To comprehensively address the complexities of current socio-ecological problems involved in global environmental change, it is indispiseble to achieve an integration of ecological understanding and ethical values. Contemporary science proposes an inclusive ecosystem concept that recognizes humans as components. Contemporary environmental ethics includes eco-social justice and the realization that as important as biodiversity is cultural diversity, inter-cultural, inter-institutional, and international collaboration requiring a novel approach known as biocultural conservation. Right action in confronting the challenges of the 21st century requires science and ethics to be seamlessly integrated. This book resulted from the 14th Cary Conference that brought together leading scholars and practitioners in ecology and environmental philosophy to discuss core terminologies, methods, questions, and practical frameworks for long-term socio-ecological research, education, and decision making.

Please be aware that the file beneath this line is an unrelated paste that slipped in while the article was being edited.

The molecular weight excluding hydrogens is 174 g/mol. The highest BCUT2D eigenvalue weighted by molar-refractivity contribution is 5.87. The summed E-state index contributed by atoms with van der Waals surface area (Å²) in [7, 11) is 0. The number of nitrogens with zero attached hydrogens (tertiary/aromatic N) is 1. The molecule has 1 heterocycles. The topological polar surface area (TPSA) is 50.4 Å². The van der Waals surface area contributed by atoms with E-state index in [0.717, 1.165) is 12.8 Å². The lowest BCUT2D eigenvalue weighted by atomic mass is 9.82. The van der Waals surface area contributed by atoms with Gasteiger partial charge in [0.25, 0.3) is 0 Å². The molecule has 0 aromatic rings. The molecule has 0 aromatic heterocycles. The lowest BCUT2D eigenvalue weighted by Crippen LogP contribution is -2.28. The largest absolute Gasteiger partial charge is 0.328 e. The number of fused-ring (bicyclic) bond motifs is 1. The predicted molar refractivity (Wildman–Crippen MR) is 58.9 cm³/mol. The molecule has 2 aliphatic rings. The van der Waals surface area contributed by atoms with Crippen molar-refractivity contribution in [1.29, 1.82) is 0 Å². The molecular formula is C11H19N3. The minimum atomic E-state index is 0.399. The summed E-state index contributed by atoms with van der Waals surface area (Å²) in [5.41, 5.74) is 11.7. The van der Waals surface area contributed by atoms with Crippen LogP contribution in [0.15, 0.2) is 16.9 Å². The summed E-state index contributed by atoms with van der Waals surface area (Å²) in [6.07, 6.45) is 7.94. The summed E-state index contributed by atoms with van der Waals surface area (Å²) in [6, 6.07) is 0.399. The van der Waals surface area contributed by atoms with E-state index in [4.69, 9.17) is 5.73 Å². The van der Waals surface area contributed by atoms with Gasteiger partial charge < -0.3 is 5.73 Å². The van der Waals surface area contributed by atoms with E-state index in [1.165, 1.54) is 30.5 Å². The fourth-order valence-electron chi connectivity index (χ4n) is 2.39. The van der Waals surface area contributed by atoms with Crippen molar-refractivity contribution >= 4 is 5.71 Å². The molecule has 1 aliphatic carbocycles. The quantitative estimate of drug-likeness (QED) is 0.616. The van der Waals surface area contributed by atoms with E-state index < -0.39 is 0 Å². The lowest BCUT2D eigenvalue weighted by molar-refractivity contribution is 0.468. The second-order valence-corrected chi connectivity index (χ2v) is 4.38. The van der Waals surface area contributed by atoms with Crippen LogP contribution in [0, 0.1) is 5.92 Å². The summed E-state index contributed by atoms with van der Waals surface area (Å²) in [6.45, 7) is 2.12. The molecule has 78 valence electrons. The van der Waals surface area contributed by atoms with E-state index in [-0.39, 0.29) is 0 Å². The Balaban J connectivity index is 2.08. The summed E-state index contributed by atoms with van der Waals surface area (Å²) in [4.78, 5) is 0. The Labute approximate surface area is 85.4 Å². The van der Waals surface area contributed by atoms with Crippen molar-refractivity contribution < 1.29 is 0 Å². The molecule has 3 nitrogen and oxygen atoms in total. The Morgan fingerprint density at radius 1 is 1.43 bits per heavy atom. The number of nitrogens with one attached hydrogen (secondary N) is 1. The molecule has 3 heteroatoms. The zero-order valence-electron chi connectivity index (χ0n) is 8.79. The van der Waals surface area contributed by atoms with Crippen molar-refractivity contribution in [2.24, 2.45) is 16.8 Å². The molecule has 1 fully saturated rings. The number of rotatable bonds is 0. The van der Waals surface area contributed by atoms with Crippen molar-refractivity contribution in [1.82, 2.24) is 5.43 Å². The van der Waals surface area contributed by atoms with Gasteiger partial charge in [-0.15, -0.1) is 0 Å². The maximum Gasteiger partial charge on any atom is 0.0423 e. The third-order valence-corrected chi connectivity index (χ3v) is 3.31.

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Presents a major new interpretation of the Ashcan School of Art, arguing that these artists made the working-class city at the turn of the century a subject for beautiful art. At the beginning of the twentieth century the Ashcan School of Art blazed onto the art scene, introducing a revolutionary vision of New York City. In contrast to the elite artists who painted the upper class bedecked in finery, in front of magnificent structures, or the progressive reformers who photographed the city as a slum, hopeless and full of despair, the Ashcan School held the unique belief that the industrial working-class city was a fit subject for great art. In Beauty in the City, Robert A. Slayton illustrates how these artists portrayed the working classes with respect and gloried in the drama of the subways and excavation sites, the office towers, and immigrant housing. Their art captured the emerging metropolis in all its facets, with its potent machinery and its class, ethnic, and gender issues. By exposing the realities of this new, modern America through their art—expressed in what they chose to draw, not in how they drew it—they created one of the great American art forms. “A delight for the eyes, a treat for city lovers, and a fine example of how historians can use art, Beauty in the City will enrich such fields as urban history, art history, the history of New York City, and America in the twentieth century. Robert Slayton has identified a group of artists who saw in the gritty details of city life real beauty and social meaning.” — Hasia R. Diner, author of Roads Taken: The Great Jewish Migrations to the New World and the Peddlers Who Forged the Way “A century ago, the Ashcan painters created an art that was of, by, and for urban Americans—in all their exhilarating pluralism. Robert Slayton analyzes and celebrates their accomplishment in a work that combines brilliant scholarship and a profound passion for his subject. To his great credit, he reveals ‘the beauty already there.’” — Michael Kazin, author of War Against War: The American Fight for Peace, 1914–1918 “With great narrative skill and finely drawn characters, Robert Slayton paints a vivid picture of New York and the art world in the early twentieth century. He reminds us that these artists and the city they inhabited continue to influence our perspective—about class, about gender, about race—a century later. This book is a wonderful, vibrant look at a forgotten part of our history.” — Terry Golway, author of Machine Made: Tammany Hall and the Creation of Modern American Politics